The pledge begins:
We will not take an aeroplane for the sake of art. For the next 6 months we will find other ways to visit and participate in exhibitions, fairs, conferences, meetings, residencies. We will not fly for inspiration, nor to appreciate, buy or sell art. But only if 6 others will do the same AND replicate this pledge.
This is a public art experiment in the de-escalation of carbon-fuelled, high altitude, high velocity, global art careering. For six months we choose to cover less physical distance, move more slowly between destinations, to look future-ward with more attention to the view from the ground, the network, and ways to connect with others around the world. (Catlow & Garrett, 2009)

excerpt of essay by Ruth Catlow, in Culture Machine

Full essay here and full manifesto here

┐ Zanele Muholi #2 └

© Zanele Muholi, Lesedi Modise, Mafikeng, North West, 2010, from the series Faces and Phases

“In the face of all the challenges our community encounters daily, I embarked on a journey of visual activism to ensure that there is black queer visibility. Faces and Phases is about our histories and the struggles that we face. Faces express the person, and Phases signify the transition from one stage of sexuality or gender expression and experience to another. Faces is also about the face-to-face confrontation between myself as the photographer/activist and the many lesbians, women and transmen I have interacted with from different places. Photographs in this series traverse spaces from Gauteng, Cape Town, Mafikeng and Botswana to Sweden.”

“I always say to people that I’m an activist before I’m an artist. To me, you take a particular photo in order for other people to take action. So you become an agent for change in a way. I say that I am a visual activist because it’s important to me to go beyond just being a photographer. Because you know, that sounds so sexy and it’s a “profession.” I think to myself what’s the point of just taking a picture? What happens after that? I’m doing what I’m doing to make a statement and also to say to people: This is possible.”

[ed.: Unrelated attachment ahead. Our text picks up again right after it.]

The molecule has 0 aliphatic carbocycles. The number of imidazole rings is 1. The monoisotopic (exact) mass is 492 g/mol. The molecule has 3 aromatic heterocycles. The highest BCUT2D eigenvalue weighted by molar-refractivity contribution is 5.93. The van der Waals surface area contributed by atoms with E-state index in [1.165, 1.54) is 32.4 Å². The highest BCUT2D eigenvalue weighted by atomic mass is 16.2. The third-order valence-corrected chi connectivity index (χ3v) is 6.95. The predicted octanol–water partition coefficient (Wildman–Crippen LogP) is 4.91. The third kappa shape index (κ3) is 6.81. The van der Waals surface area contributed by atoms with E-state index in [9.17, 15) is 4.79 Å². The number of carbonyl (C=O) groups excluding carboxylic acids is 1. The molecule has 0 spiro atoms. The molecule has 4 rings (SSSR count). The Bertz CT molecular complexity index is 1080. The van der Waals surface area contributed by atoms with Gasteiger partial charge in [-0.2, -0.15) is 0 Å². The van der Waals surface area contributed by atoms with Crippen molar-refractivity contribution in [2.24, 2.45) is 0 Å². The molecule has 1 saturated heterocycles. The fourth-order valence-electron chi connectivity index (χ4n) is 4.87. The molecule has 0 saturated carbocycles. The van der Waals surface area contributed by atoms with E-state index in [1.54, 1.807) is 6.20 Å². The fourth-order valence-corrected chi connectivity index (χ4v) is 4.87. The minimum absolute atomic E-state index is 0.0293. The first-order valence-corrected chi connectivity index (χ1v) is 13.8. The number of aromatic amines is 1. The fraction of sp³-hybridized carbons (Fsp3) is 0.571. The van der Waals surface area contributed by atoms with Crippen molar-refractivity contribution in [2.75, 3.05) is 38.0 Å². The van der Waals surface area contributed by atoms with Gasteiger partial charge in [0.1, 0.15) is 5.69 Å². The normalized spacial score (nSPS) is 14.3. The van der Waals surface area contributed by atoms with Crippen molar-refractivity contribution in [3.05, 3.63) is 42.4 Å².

more of the work here

┐ Calais: this border kills └

@ Julie Rebouillat,No Border Calais, manif, 27 June 2009

Refugees in Calais find shelter where they can, in spaces left abandoned or neglected by French citizens. Some sleep in the park or under the canal bridges. Most live in one of two kinds of dwellings: (a) squats in deserted buildings, of which there are many in the post-industrial landscape of the town; and (b) the ‘jungles’ or camps made up of tents and makeshift shelters on disused sites and wasteland, usually around the outskirts of the town.

These settlements are not just shelters, but homes. Here people sleep; eat; sit and drink coffee around the fire; play cards; read and study; listen to and play music; dance; wash their clothes; welcome newcomers and visitors; and share food, water, tobacco, conversation, and each others’ company. But this life is under constant threat. Police raid the squats and jungles every day and night. A particular settlement may be left alone for two or three days, but never for long. Or it may be targeted with repeated visits, and attacked multiple times in one night.